While in college a general maxim regarding literature made the rounds: Writers don’t hit their stride until 40. Now, when you’re a teenager, such a sentiment is impossible — you already have a firm grasp on the world, ready to contribute book after book to the canon.
I reflected on this notion as I turned 40 last Thursday. Good writing can occur at any age, of course, but I must admit, there’s something about having lived two full generations that offers perspective. You experience cycles; you witness changes, some of which you’re open to, others appearing ineffectual from the outset. You watch your kids (or in my case my friends’ kids) become adults, preparing (or not) to usher in another generation.
I’ve long respected old age, even if, at times, it seems to be rushing at you a little too quickly. Having studied religious traditions for over two decades, a common theme pervades numerous cultures: Pay attention to your elders. Sadly, that’s something we see little of here in America.
Instead of a spirituality that reveres the wisdom of aging, we’ve created a religiosity around eternal youth. Doctors nip and tuck and suck whatever hints at decay. The irony: Toxins are injected into our skin to invoke youth. We use what kills to make us appear the opposite, refusing the inevitable slide toward death.
And at root it is death that frightens us most. In the great Indian epic, The Mahabharata, the Lord of Death, Yama, asks his son what the most wondrous thing in the world is. Yudhisthira replies,
The most wondrous things in the world is that all around us people can be dying and we don’t believe it can happen to us.
That segment is quoted in the philosopher Evan Thompson’s magnificent tome on consciousness, Waking, Dreaming, Being: Self and Consciousness in Neuroscience, Meditation and Philosophy. While the bulk of the book discusses the role of sleep in our conscious lives (and how layers of consciousness construct identity), he spends a chapter on the subject of death.
Thompson’s book escapes the prevalent dogma on issues of consciousness, walking a razor’s edge between overanalyzing the brain’s hardware and reveling in the winsome abstractions of metaphor. While he’s honest with neuroscientific evidence, he recognizes the perils of relying too much on hard data.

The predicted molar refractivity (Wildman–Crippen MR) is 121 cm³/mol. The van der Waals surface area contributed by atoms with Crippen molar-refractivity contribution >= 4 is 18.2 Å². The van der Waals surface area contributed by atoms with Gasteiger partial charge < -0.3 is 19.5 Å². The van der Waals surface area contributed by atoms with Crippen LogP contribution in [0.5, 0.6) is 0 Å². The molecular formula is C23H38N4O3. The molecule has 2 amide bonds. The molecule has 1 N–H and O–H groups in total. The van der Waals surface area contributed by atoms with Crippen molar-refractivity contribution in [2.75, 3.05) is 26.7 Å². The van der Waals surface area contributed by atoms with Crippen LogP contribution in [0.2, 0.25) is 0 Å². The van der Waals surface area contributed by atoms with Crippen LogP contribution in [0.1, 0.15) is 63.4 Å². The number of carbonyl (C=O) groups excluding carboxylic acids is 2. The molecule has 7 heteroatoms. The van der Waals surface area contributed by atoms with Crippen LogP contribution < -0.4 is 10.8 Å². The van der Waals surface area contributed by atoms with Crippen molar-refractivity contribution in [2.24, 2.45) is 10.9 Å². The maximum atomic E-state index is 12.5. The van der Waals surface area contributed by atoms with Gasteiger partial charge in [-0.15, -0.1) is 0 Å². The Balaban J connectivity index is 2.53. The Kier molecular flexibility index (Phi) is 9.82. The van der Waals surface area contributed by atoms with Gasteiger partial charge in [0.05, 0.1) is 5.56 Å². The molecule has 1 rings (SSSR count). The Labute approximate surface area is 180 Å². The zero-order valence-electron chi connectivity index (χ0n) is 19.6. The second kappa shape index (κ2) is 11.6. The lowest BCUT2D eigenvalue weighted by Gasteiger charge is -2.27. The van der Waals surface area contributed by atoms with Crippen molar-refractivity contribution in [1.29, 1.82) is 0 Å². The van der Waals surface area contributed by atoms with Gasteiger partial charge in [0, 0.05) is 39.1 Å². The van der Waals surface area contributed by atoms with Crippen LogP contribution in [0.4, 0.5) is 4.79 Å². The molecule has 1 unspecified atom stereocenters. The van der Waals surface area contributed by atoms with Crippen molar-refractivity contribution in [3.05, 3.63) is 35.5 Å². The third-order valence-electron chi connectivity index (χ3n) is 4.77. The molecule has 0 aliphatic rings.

That’s because death can only be discussed by analogy, considering we have no other way of describing it. While Thompson finds that we’ve made amazing advances in medicine extending human aging to undreamed proportions, he recognizes pitfalls as well:
Biomedicine hides the inner experience of dying and the existential meaning of death.
Death is cultural, as is aging. While something all humans experience, how we deal with both varies widely. Entire spiritual practices are devoted to contemplating and preparing for death. What these disciplines suggest is living more clearly and thoughtfully, an idea lost in the futile marketing of “anti-aging” creams and longevity pills.
As a yoga instructor I witness the difference between ease and desperation on a daily basis, the discrepancies between exercising for health and happiness, and bodily “enhancements” that offer the world an illusion masquerading as strength and poise. One’s character is not so much defined by how much weight they throw around as much as in the quiet moments — long stretches, meditation, pranayama. Those comfortable in their skin settle into the postures, while those continually seeking the next thing fidget the entire time, often leaving when left alone with their thoughts.
Our bodies and brains are two-way streets in the same district. If we’re screaming on the outside for recognition and acceptance, you can only imagine what’s firing up top. And so we live one step removed from the life in front of us, always craving something else, an upgrade, always thinking about what to fix because everything feels so damn broken.
Contemplating death, understanding the transience of nature, eases this existential suffering, which concurrently helps us accept the body we inhabit. When life is lived in the present moment there is no fear or awareness of death. Every step of the process becomes something to be enjoyed and learned from, not the tragedy of transience.
Our literature reflects this as well. Consider two of our most popular formats: self-help and memoirs. A culture of constant fixing; a culture of constant chattering. More importantly, a culture of constant ME: wanting to fix myself, wanting to talk about myself — the desire to be continually acknowledged.
Yet death takes us all, as does its harbinger, aging. A number of my friends wrote on my birthday: Welcome to the best decade. Now I’m guessing when I turn 50 they’ll say the same thing, and I’ll again smile and laugh as this is the right attitude to take: We’re slowing down, sure, but what we’ve lost in youth we’ve gained in wisdom.
This quote by Samuel Beckett has been with me since those college days half a life ago. It’s one that I turn to when I seem a little sluggish — a reminder of the beauty of transience, what we really gain when we think we’re losing so much.
“Perhaps my best years are gone. When there was a chance of happiness. But I wouldn’t want them back. Not with the fire in me now. No, I wouldn’t want them back.”
Image: Evgeny Atamanenko / shutterstock.com